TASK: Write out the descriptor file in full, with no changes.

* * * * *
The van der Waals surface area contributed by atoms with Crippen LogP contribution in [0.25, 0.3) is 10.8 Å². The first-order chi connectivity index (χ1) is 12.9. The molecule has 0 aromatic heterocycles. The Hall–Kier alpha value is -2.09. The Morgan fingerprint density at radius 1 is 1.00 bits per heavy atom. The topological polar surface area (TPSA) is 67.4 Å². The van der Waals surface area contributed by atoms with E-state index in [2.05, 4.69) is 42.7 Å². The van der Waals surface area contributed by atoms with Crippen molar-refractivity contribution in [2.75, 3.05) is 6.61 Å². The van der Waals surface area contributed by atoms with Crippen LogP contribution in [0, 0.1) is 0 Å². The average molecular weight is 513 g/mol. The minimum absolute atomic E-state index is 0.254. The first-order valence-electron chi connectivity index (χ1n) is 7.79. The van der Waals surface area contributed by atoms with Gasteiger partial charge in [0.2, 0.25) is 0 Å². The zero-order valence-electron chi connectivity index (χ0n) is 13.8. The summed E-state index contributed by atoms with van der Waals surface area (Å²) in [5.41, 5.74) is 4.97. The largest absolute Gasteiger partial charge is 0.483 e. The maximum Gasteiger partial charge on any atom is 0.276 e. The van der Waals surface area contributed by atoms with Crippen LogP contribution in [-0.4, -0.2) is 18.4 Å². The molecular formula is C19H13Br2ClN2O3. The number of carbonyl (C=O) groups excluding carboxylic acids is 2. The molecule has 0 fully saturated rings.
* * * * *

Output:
The van der Waals surface area contributed by atoms with Crippen LogP contribution in [0.25, 0.3) is 10.8 Å². The first-order chi connectivity index (χ1) is 12.9. The molecule has 0 aromatic heterocycles. The Hall–Kier alpha value is -2.09. The Morgan fingerprint density at radius 1 is 1.00 bits per heavy atom. The topological polar surface area (TPSA) is 67.4 Å². The van der Waals surface area contributed by atoms with E-state index in [2.05, 4.69) is 42.7 Å². The van der Waals surface area contributed by atoms with Crippen molar-refractivity contribution in [2.75, 3.05) is 6.61 Å². The van der Waals surface area contributed by atoms with Crippen LogP contribution in [0, 0.1) is 0 Å². The average molecular weight is 513 g/mol. The minimum absolute atomic E-state index is 0.254. The first-order valence-electron chi connectivity index (χ1n) is 7.79. The van der Waals surface area contributed by atoms with Gasteiger partial charge in [0.2, 0.25) is 0 Å². The zero-order valence-electron chi connectivity index (χ0n) is 13.8. The summed E-state index contributed by atoms with van der Waals surface area (Å²) in [5.41, 5.74) is 4.97. The largest absolute Gasteiger partial charge is 0.483 e. The maximum Gasteiger partial charge on any atom is 0.276 e. The van der Waals surface area contributed by atoms with Crippen LogP contribution in [-0.4, -0.2) is 18.4 Å². The molecular formula is C19H13Br2ClN2O3. The number of carbonyl (C=O) groups excluding carboxylic acids is 2. The molecule has 0 fully saturated rings.